Zehra Dogan, a Turkish citizen who is ethnically Kurdish, was arrested in July in one of the first waves of detentions following the failed coup attempt in Turkey earlier that month. She was charged with being a "member of an illegal organization" — apparently the outlawed Kurdistan Workers Party (PKK) — Jinha, a news organization Dogan worked for, reported at the time.
— tiyatrolarcomtr (@tiyatrolarcomtr) March 13, 2017
Now, she has been sentenced to two years, nine months and 22 days in jail.
"I was given two years and 10 months [jail time] only because I painted Turkish flags on destroyed buildings. However, [the Turkish government] caused this. I only painted it," Dogan wrote in a tweet earlier this week. The tweet has since been deleted, but was reported by Turkey Purge.
Dogan's painting shows the town of Nusaybin, which sits near the border with Syria and has a large Kurdish population. Nusaybin has seen heavy and sustained fighting since the collapse of a ceasefire between Turkey and the PKK in July 2015. Dogan painted several demolished buildings draped with Turkish flags.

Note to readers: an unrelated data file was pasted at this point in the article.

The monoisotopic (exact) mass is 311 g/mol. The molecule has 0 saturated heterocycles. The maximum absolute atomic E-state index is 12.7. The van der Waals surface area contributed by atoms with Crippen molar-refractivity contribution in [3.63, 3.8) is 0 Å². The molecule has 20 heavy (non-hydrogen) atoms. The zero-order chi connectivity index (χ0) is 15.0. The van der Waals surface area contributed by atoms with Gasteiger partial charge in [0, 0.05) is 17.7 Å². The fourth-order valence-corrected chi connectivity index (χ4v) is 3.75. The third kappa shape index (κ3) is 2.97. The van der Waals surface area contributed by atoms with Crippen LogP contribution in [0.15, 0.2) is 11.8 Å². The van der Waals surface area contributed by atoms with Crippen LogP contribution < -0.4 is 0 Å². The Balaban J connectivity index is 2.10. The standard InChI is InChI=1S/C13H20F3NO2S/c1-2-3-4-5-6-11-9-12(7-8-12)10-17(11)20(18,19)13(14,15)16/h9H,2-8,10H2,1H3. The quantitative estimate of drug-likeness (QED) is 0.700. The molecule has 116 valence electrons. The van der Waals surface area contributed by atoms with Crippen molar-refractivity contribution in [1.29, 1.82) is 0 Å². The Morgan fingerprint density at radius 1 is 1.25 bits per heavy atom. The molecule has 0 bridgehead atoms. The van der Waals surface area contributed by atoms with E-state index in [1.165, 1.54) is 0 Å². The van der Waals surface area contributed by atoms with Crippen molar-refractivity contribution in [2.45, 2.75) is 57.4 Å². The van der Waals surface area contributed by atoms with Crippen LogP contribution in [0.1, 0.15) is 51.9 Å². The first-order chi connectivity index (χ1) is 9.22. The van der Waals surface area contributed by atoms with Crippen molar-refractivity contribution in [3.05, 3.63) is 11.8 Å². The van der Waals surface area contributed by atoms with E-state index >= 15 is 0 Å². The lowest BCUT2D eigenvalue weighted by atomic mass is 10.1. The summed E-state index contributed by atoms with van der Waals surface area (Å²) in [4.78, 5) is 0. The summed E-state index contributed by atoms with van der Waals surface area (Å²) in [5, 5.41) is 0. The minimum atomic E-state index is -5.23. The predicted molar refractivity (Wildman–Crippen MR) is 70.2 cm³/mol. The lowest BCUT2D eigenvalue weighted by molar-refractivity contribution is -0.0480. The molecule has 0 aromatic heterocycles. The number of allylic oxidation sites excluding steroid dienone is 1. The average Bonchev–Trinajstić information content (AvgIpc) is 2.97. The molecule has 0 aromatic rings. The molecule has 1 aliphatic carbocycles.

— Roni Alasor (@ronialasor) March 7, 2017
The Turkish government argued to the country's Second High Criminal Court of the Mardin province that the paintings and Dogan's social media statements prove that she is connected with the PKK, Artnet News reports. Dogan, who is also a journalist registered with the state and a member of Turkey's Journalists' Union, said in her defense that she had shared the image without comment, and that all the crimes she is accused of are regular journalistic activities.
According to the UN High Commissioner for Human Rights, around 2,000 people, most of them Kurds, have been killed or detained as part of security operations within Turkey since the ceasefire. The rights body said it was "particularly alarmed about the results of satellite imagery analysis, which indicate an enormous scale of destruction of the housing stock by heavy weaponry," in Nusaybin in a report earlier this month.
Turkey is often accused of violating the human rights of its Kurdish minority. Human Rights Watch issued a report this month detailing a crackdown on Kurdish political parties and elected officials, which has seen some elected mayors jailed.
According to Turkey Purge, more than 130,000 teachers, civil servants, academics and state officials have been fired since the attempted coup, and nearly 50,000 arrested.